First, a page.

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Dow Jones Industrial Average Crosses 12,000 for First Time

Dow Jones Industrial Average Crosses 12,000 for First Time

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AP Business Writer

NEW YORK (AP) -- The Dow Jones industrial average swept past 12,000 for the first time Wednesday, extending its march into record territory as investors grow increasingly optimistic about corporate earnings and the economy.

The index of 30 big-name stocks surpassed the milestone just after trading began, rising as high as 12,046.63. The Dow had already set closing records seven times during the past two weeks.

It took the Dow 7 1/2 years to make the trip from 11,000, having been pummeled during that time by the dot-com bust, recession and the aftermath of the 2001 terror attacks. That slow trek was a striking contrast with the Dow's sprint from 10,000 to 11,000 in just 24 days in the spring of 1999, during the heady days of the Internet boom.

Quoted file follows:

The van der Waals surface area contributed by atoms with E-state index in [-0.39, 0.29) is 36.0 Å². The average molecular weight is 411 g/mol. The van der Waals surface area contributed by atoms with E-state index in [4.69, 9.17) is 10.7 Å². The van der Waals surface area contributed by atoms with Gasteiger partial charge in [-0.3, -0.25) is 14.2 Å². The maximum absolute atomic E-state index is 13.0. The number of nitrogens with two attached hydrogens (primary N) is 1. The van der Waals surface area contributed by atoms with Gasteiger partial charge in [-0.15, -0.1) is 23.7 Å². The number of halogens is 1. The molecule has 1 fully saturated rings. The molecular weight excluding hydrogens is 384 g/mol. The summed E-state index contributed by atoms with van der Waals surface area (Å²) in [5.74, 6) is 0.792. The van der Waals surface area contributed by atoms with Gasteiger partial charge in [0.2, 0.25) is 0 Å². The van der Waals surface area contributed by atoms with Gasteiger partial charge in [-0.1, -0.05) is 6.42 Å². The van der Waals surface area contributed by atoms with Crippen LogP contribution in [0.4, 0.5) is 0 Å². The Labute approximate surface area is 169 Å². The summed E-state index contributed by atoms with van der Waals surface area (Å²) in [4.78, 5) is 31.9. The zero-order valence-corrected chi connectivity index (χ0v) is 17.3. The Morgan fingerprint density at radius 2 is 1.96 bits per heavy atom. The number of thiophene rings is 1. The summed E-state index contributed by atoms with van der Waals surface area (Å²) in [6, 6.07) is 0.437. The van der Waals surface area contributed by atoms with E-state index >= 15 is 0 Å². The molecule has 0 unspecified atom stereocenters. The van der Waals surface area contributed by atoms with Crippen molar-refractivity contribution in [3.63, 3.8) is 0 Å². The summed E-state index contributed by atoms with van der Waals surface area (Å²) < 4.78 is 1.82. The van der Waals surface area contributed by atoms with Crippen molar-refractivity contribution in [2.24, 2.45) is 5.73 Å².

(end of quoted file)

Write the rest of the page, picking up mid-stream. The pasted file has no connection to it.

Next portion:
The Dow, whose stocks include blue chips such as International Business Machines Corp., Microsoft Corp. and Wal-Mart Stores Inc., has risen nearly 350 points so far this month as oil prices retreated below $60 a barrel and it appeared the economy was headed for a soft landing after more than two years of interest rate increases.

In the first hour of trading, the Dow was up 91.65, or 0.77 percent, to 12,041.67.

Broader stock indicators also advanced. The Standard & Poor's 500 index was up 8.04, or 0.59 percent, at 1,372.09, and the Nasdaq composite index gained 16.70, or 0.71 percent, to 2,361.65.

Investors' relief over oil's decline from a high of $78.40 has given Wall Street an unusually strong October; some of the market's worst days, including the 1929 and 1987 crashes, have been in October. And it was on Oct. 9, 2002, in the depths of the bear market, that the major indexes fell to their lowest levels in five and six years -- the Dow closed that day at 7,286.27.

The Dow has recovered faster from the stock market's troubles than the S&P 500 and the Nasdaq have done. All three indexes peaked in early 2000 before dropping precipitously, but the S&P 500 and Nasdaq suffered more because of the heavy representation of high-tech issues among their stocks.

The S&P 500 is getting closer to its peak of 1,527.46, but the Nasdaq, which was bloated by its vast number of tech stocks, remains well below its high of 5,048.62.

(Copyright 2006 by The Associated Press. All Rights Reserved.)

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